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Disc Golf Turn Vs Fade

disc golf turn vs fade
disc golf turn vs fade

A couple of years ago, I knew absolutely nothing about disc golf. But the first time I played, I instantly loved it.

It was just so much fun, but the challenge was really there. And there was so much to learn.

I got better and better, but the real improvement came when I finally learned about flight ratings. There are four of them – speed, glide, turn, and fade.

Today, we’re going to be breaking down TURN, looking at what it is, how other flight ratings can affect it, why beginners need more turn, 3 ways to get more turn, and 5 discs that are great for turn. Without further ado, let’s get into it.

What is turn in disc golf?

High speed turn is a flight characteristic of a disc and is how much a disc turns to the right (for RHBH thrower) during the fastest part of its flight. The degree to which a disc resists high speed turn determines the disc’s stability. It’s also the third flight rating in the flight ratings system and ranges from -5 to 1.

The closer the number is to -5, the more turn the disc has. Discs that have a lot of turn are understable. Discs that have a moderate amount of turn are stable, and discs that resist turning right even at high speeds are overstable.

The flight ratings – can they affect turn?

The answer to that is yes! The other flight ratings can have a huge impact on turn. The flight ratings are as follows:

Speed is how fast a disc must be thrown to fly correctly. We learned in our flight ratings post about speed that if the disc is not thrown up to speed, it will not fly according to any of the other flight ratings. So your disc may not turn as much if you throw your disc too slow.

Glide is how long a disc can fly through the air. So depending on how long the disc stays in the air, the disc could turn more or less.

Turn is how much a disc turns to the right (rhbh thrower) when first thrown.

Fade is how much a disc fades to the left at the end of flight. Now fade doesn’t really have a lot of impact on the disc if there’s a decent amount of turn on it. Fade is more or less of what happens at the end of a disc’s flight.

Turn and fade

Turn and fade are pretty much opposites. With a rhbh thrower, high-speed turn is how much a disc turns to the right at the beginning of flight. Low-speed fade then kicks in and is how much the disc fades to the left at the end of flight.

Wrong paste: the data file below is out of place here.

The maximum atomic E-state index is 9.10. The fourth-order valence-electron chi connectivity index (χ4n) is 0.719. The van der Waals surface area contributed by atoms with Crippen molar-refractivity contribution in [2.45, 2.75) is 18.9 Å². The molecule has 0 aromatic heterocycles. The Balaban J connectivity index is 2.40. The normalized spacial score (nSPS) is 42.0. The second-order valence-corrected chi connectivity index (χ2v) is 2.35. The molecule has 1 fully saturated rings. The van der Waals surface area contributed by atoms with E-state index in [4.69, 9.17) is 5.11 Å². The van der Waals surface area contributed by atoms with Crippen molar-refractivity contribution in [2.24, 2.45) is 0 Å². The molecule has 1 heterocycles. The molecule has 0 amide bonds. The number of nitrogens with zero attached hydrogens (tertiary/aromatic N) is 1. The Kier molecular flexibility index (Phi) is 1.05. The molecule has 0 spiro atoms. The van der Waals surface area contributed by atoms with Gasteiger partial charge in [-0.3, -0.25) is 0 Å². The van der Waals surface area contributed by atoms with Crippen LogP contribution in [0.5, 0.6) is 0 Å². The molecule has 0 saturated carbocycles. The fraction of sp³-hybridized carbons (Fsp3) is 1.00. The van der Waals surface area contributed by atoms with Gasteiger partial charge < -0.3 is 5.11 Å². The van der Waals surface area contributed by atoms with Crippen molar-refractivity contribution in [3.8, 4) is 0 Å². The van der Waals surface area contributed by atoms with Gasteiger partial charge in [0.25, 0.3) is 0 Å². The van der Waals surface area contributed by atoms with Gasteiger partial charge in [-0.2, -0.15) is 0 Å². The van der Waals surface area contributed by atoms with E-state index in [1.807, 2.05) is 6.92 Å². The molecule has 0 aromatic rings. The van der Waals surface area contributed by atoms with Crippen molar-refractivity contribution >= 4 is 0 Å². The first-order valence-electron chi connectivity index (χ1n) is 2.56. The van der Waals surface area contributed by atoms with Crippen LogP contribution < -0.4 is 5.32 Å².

It’s simple – one turns right – the other fades left (for rhbh).

Turn mostly decides the stability of the disc, while you’re always going to have fade on the end of flight that can also affect stability somewhat.

Beginners and turn

High-speed turn is a beginner’s best friend. If you’re a new player, you will want to know all about the flight ratings, but specifically, high-speed turn.

When you’re first starting out, you won’t be able to throw discs very hard and because of that, discs will always break hard to the left (or fade to the left with rhbh thrower). That’s why you stay away from overstable discs when you’re new. Overstable discs have to be thrown really hard and tend to fade more because of their flight ratings. Overstable discs are discs that resist turning right (rhbh thrower) even at high speeds.

As a new player, you want understable discs. You’re looking for simple-to-throw discs that will easily turn to the right after being thrown. Discs that help you keep the disc a little straighter and help you get a bit more distance before it finally starts slowing down and fading to the left and to the ground. So you want discs with more turn, or those that are understable, to help you throw.

You also want to look at fade. Discs will always fade at the end – it’s what they do. But you want to also try to find discs that have less fade. Less fade means the disc can stay just a bit straighter at the end. Some discs, when slowing down, can hook hard to the left when they fade. You don’t want that. Like I said, DISCS WILL ALWAYS FADE. But you can pick out discs with a lot of turn and not a lot of fade. Our selections below can help you with that.

3 ways to get more turn on your throws

If you’re looking for some ways to get more turn on your throws, we’ve got you covered. And it’s really easy!